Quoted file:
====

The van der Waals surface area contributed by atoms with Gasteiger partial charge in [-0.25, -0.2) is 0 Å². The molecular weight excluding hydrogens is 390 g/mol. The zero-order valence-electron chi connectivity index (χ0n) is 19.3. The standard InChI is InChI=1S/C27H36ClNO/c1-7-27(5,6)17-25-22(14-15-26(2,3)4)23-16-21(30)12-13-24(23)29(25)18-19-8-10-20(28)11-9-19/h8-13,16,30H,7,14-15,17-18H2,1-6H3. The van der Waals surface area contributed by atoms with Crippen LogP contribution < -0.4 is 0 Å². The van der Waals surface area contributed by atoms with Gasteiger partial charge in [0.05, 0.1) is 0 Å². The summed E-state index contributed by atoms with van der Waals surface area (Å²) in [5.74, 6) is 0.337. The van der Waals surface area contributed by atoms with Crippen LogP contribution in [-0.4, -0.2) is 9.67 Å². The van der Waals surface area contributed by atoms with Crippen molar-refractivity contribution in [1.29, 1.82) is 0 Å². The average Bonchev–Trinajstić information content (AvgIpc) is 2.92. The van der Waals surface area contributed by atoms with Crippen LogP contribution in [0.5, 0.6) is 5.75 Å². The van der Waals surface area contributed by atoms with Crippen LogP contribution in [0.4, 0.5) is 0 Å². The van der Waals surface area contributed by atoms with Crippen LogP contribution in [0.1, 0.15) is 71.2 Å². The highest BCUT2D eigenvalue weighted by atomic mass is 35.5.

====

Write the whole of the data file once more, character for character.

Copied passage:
The van der Waals surface area contributed by atoms with Gasteiger partial charge in [-0.25, -0.2) is 0 Å². The molecular weight excluding hydrogens is 390 g/mol. The zero-order valence-electron chi connectivity index (χ0n) is 19.3. The standard InChI is InChI=1S/C27H36ClNO/c1-7-27(5,6)17-25-22(14-15-26(2,3)4)23-16-21(30)12-13-24(23)29(25)18-19-8-10-20(28)11-9-19/h8-13,16,30H,7,14-15,17-18H2,1-6H3. The van der Waals surface area contributed by atoms with Crippen LogP contribution < -0.4 is 0 Å². The van der Waals surface area contributed by atoms with Gasteiger partial charge in [0.05, 0.1) is 0 Å². The summed E-state index contributed by atoms with van der Waals surface area (Å²) in [5.74, 6) is 0.337. The van der Waals surface area contributed by atoms with Crippen LogP contribution in [-0.4, -0.2) is 9.67 Å². The van der Waals surface area contributed by atoms with Crippen molar-refractivity contribution in [1.29, 1.82) is 0 Å². The average Bonchev–Trinajstić information content (AvgIpc) is 2.92. The van der Waals surface area contributed by atoms with Crippen LogP contribution in [0.5, 0.6) is 5.75 Å². The van der Waals surface area contributed by atoms with Crippen LogP contribution in [0.4, 0.5) is 0 Å². The van der Waals surface area contributed by atoms with Crippen LogP contribution in [0.1, 0.15) is 71.2 Å². The highest BCUT2D eigenvalue weighted by atomic mass is 35.5.